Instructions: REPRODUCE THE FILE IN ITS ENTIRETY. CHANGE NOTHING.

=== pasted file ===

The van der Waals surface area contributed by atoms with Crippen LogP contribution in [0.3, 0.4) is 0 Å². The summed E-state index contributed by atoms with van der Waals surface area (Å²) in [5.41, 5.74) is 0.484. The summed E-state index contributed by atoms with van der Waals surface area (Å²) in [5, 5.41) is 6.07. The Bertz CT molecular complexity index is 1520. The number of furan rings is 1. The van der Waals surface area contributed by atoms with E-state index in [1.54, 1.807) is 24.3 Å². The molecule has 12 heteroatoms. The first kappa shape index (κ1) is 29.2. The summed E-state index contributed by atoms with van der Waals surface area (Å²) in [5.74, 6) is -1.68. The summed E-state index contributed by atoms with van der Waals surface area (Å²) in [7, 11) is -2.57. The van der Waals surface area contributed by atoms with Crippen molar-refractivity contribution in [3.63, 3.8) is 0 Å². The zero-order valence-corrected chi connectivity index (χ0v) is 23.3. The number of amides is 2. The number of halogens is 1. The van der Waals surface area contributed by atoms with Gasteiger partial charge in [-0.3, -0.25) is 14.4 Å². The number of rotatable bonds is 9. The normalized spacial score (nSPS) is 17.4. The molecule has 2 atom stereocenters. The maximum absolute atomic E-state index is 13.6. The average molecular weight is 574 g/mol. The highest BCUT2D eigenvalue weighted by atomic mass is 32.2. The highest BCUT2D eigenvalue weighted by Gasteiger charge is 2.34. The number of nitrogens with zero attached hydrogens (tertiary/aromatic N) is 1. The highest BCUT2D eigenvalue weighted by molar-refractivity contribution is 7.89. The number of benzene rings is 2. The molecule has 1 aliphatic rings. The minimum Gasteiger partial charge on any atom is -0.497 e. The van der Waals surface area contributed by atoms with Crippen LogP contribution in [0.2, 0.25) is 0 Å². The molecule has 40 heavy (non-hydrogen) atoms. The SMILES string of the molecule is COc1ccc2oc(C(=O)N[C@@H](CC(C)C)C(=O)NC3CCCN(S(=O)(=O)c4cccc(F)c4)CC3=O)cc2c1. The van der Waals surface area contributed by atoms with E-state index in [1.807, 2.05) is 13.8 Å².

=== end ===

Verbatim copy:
The van der Waals surface area contributed by atoms with Crippen LogP contribution in [0.3, 0.4) is 0 Å². The summed E-state index contributed by atoms with van der Waals surface area (Å²) in [5.41, 5.74) is 0.484. The summed E-state index contributed by atoms with van der Waals surface area (Å²) in [5, 5.41) is 6.07. The Bertz CT molecular complexity index is 1520. The number of furan rings is 1. The van der Waals surface area contributed by atoms with E-state index in [1.54, 1.807) is 24.3 Å². The molecule has 12 heteroatoms. The first kappa shape index (κ1) is 29.2. The summed E-state index contributed by atoms with van der Waals surface area (Å²) in [5.74, 6) is -1.68. The summed E-state index contributed by atoms with van der Waals surface area (Å²) in [7, 11) is -2.57. The van der Waals surface area contributed by atoms with Crippen molar-refractivity contribution in [3.63, 3.8) is 0 Å². The zero-order valence-corrected chi connectivity index (χ0v) is 23.3. The number of amides is 2. The number of halogens is 1. The van der Waals surface area contributed by atoms with Gasteiger partial charge in [-0.3, -0.25) is 14.4 Å². The number of rotatable bonds is 9. The normalized spacial score (nSPS) is 17.4. The molecule has 2 atom stereocenters. The maximum absolute atomic E-state index is 13.6. The average molecular weight is 574 g/mol. The highest BCUT2D eigenvalue weighted by atomic mass is 32.2. The highest BCUT2D eigenvalue weighted by Gasteiger charge is 2.34. The number of nitrogens with zero attached hydrogens (tertiary/aromatic N) is 1. The highest BCUT2D eigenvalue weighted by molar-refractivity contribution is 7.89. The number of benzene rings is 2. The molecule has 1 aliphatic rings. The minimum Gasteiger partial charge on any atom is -0.497 e. The van der Waals surface area contributed by atoms with Crippen LogP contribution in [0.2, 0.25) is 0 Å². The molecule has 40 heavy (non-hydrogen) atoms. The SMILES string of the molecule is COc1ccc2oc(C(=O)N[C@@H](CC(C)C)C(=O)NC3CCCN(S(=O)(=O)c4cccc(F)c4)CC3=O)cc2c1. The van der Waals surface area contributed by atoms with E-state index in [1.807, 2.05) is 13.8 Å².